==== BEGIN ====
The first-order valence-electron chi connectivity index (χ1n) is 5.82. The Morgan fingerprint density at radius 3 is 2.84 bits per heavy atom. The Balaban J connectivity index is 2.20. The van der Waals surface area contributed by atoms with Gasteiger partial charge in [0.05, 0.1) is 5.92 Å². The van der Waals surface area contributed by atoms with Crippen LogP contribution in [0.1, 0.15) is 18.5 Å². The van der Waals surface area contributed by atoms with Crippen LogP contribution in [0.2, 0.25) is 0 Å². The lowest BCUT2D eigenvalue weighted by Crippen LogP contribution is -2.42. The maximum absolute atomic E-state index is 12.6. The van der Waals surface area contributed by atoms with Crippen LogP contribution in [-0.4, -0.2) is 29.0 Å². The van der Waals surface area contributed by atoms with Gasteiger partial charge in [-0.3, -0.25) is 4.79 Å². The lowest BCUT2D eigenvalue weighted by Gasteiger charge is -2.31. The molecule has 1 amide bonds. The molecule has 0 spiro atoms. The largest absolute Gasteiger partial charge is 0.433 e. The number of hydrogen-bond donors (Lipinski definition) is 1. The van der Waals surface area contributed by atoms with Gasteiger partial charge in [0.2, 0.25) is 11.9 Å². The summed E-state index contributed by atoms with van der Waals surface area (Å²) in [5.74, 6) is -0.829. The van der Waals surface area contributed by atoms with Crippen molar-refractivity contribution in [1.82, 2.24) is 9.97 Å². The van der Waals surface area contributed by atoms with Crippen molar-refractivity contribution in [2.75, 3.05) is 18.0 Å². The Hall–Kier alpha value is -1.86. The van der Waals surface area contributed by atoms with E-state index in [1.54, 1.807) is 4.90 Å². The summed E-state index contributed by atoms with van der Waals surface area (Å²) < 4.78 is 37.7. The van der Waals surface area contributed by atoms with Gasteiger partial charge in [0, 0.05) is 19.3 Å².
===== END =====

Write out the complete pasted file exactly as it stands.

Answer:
The first-order valence-electron chi connectivity index (χ1n) is 5.82. The Morgan fingerprint density at radius 3 is 2.84 bits per heavy atom. The Balaban J connectivity index is 2.20. The van der Waals surface area contributed by atoms with Gasteiger partial charge in [0.05, 0.1) is 5.92 Å². The van der Waals surface area contributed by atoms with Crippen LogP contribution in [0.1, 0.15) is 18.5 Å². The van der Waals surface area contributed by atoms with Crippen LogP contribution in [0.2, 0.25) is 0 Å². The lowest BCUT2D eigenvalue weighted by Crippen LogP contribution is -2.42. The maximum absolute atomic E-state index is 12.6. The van der Waals surface area contributed by atoms with Crippen LogP contribution in [-0.4, -0.2) is 29.0 Å². The van der Waals surface area contributed by atoms with Gasteiger partial charge in [-0.3, -0.25) is 4.79 Å². The lowest BCUT2D eigenvalue weighted by Gasteiger charge is -2.31. The molecule has 1 amide bonds. The molecule has 0 spiro atoms. The largest absolute Gasteiger partial charge is 0.433 e. The number of hydrogen-bond donors (Lipinski definition) is 1. The van der Waals surface area contributed by atoms with Gasteiger partial charge in [0.2, 0.25) is 11.9 Å². The summed E-state index contributed by atoms with van der Waals surface area (Å²) in [5.74, 6) is -0.829. The van der Waals surface area contributed by atoms with Crippen molar-refractivity contribution in [1.82, 2.24) is 9.97 Å². The van der Waals surface area contributed by atoms with Crippen molar-refractivity contribution in [2.75, 3.05) is 18.0 Å². The Hall–Kier alpha value is -1.86. The van der Waals surface area contributed by atoms with E-state index in [1.54, 1.807) is 4.90 Å². The summed E-state index contributed by atoms with van der Waals surface area (Å²) < 4.78 is 37.7. The van der Waals surface area contributed by atoms with Gasteiger partial charge in [0, 0.05) is 19.3 Å².